If you ever get a chance, go to Sainte Genevieve which is about one hour south of St. Louis. You definitely will NOT be disappointed.

Friday, April 16, 2010


I have a fascination with 17th and 18th century wigs. Especially men's wigs.

The women's were extravagant, lavish, excessive and an outlandish expenditure. Many wives nearly bankrupt their husbands by trying to keep up with this fad. The men's were somewhat more reserved. To a degree they served a purpose but mostly they were a fashion statement, a measure of wealth and class status. In the 17th and 18th centuries there was an extreme preoccupation with one's appearance that resulted in the excessive attention to clothing and hair dress. Vanity, thy name be MAN and woman. Men's adherence to current fashion was followed as faithfully by them as by women. Wig wearing was hygienic in nature. Heads could be shaved and then be washed to prevent lice. It was not common to wash your hair very frequently in the 17th and 18th centuries so wearing a wig solved this problem.
King Louis XIV of France started to wear a wig when his hair began to fall out. This started a fashion frenzy in his court. Guess poor Louie didn't have Rogaine, Propcecia or Bosley's Hair products to help him with his fallout. Anyway,the fad eventually found its way to England. Of course King Charles II in 1663 had to be fashionable so he began to wear a large black wig. Leave it to France to start all our fashion trends. Apparently Queen Elizabeth I owned 80 or more auburn, orange and gold wigs. You go girl! Some thought that after the plague no one would dare buy any hair for wigs. It was feared that the hair would have been cut off the heads of plague victims. Yuck! Apparently that did not matter because the fashion thrived better after the plague than before it. Wigs peaked under Queen Anne's reign. Men's long curls covered their shoulders and backs and flowed down their chests. The cost could be staggering. A man could buy himself a hat, coat, shirt, breeches, hose, and shoes for almost what his wig could cost. In the 18th century women rarely wore wigs but instead wore a coiffure (to arrange hair) supplemented by artificial hair or human hair. The French woman usually had an elaborate and often themed hair designs such as the boat poufs. Wigs were powdered with men's predominately white or off white. Wigs for both men and women could be colored: violet, blue, pink or yellow. Wig powder was finely ground starch that was scented with orange flower, lavender or orris root. In the 1727 the French Encyclopedie Perruquiere listed only 45 wig styles. However, in 1764 it listed 115 styles. Wig making was a BIG business. Wigs were made from human hair or they could also be made from horse or yak hair or from even hemp. During the 18th century men's wigs became smaller and more sedate and even some professions adopted them as part of their official dress. Then in 1795 the English government levied a tax on hair powder(1 guinea per year) and this started the end of the "fashion of the wig". By 1800 it had mostly disappeared.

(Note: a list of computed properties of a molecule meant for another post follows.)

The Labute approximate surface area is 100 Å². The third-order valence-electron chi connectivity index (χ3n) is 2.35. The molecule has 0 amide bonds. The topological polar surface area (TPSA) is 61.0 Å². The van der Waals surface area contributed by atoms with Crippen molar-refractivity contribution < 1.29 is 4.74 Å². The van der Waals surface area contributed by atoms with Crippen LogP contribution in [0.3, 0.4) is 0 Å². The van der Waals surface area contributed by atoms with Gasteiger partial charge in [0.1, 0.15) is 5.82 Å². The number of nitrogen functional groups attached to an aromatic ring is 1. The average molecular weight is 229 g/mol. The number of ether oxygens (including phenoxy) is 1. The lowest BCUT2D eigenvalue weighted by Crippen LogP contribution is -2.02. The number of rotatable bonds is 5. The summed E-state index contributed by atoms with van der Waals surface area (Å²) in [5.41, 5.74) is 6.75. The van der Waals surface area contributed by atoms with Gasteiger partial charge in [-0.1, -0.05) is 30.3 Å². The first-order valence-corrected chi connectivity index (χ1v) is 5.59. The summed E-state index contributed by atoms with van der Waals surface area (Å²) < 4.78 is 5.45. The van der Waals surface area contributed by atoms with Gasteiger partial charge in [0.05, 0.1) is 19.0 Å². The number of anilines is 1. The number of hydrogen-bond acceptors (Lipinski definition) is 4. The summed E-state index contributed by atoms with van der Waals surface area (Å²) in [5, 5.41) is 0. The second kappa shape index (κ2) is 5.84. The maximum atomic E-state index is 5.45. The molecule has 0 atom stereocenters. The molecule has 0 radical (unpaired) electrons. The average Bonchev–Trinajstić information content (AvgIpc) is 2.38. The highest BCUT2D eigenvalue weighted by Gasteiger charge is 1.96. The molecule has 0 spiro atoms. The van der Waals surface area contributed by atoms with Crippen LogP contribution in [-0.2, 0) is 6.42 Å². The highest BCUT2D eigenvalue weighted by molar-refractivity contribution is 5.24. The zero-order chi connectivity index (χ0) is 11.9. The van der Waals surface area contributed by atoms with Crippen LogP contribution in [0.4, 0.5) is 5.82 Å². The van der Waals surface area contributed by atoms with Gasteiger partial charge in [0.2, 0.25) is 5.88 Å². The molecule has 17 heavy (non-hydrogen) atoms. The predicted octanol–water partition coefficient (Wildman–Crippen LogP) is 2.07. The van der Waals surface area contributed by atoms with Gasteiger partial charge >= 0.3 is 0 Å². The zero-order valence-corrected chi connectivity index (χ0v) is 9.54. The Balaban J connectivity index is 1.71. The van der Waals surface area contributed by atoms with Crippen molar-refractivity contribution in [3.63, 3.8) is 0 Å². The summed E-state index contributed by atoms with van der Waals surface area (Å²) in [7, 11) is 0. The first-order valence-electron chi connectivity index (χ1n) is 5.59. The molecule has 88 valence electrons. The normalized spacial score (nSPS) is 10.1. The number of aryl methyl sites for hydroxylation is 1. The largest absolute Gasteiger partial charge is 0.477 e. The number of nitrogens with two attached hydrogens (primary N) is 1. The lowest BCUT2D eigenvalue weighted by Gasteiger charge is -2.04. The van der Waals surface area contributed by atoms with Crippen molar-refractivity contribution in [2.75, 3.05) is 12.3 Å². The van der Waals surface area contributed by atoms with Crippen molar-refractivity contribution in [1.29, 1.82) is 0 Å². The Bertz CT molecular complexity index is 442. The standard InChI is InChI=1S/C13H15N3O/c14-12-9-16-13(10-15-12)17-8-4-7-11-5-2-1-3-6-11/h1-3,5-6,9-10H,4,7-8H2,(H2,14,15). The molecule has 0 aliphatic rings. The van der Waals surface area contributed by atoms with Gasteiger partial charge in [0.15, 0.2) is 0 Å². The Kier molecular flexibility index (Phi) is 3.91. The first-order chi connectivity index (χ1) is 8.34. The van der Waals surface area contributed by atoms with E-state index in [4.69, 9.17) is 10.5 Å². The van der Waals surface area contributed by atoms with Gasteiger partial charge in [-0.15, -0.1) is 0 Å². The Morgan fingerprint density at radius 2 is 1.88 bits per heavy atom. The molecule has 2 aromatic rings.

I know that I prefer to wash my hair daily and periodically go to the hair salon to get it cut and dyed. And maybe if I ever get up enough nerve I might even have it dyed blue. But THAT is the extent of my own personal hair adventure.


I thought it was time to share with you some more lovely 17th and 18th century words. You can use these to dazzle your friends.

ROUT- A clamorous party. In 1772 Anna Winslow: "went directly from it to Miss Caty's rout.

POT VALIANT- Brave only when stimulated by drink. In 1696 Gordon Saltonstall wrote, "Foolish if not pot-valiant firing and shooting off guns."

PORTMANTEAU- A bag for carrying apparel on a journey, especially on horseback.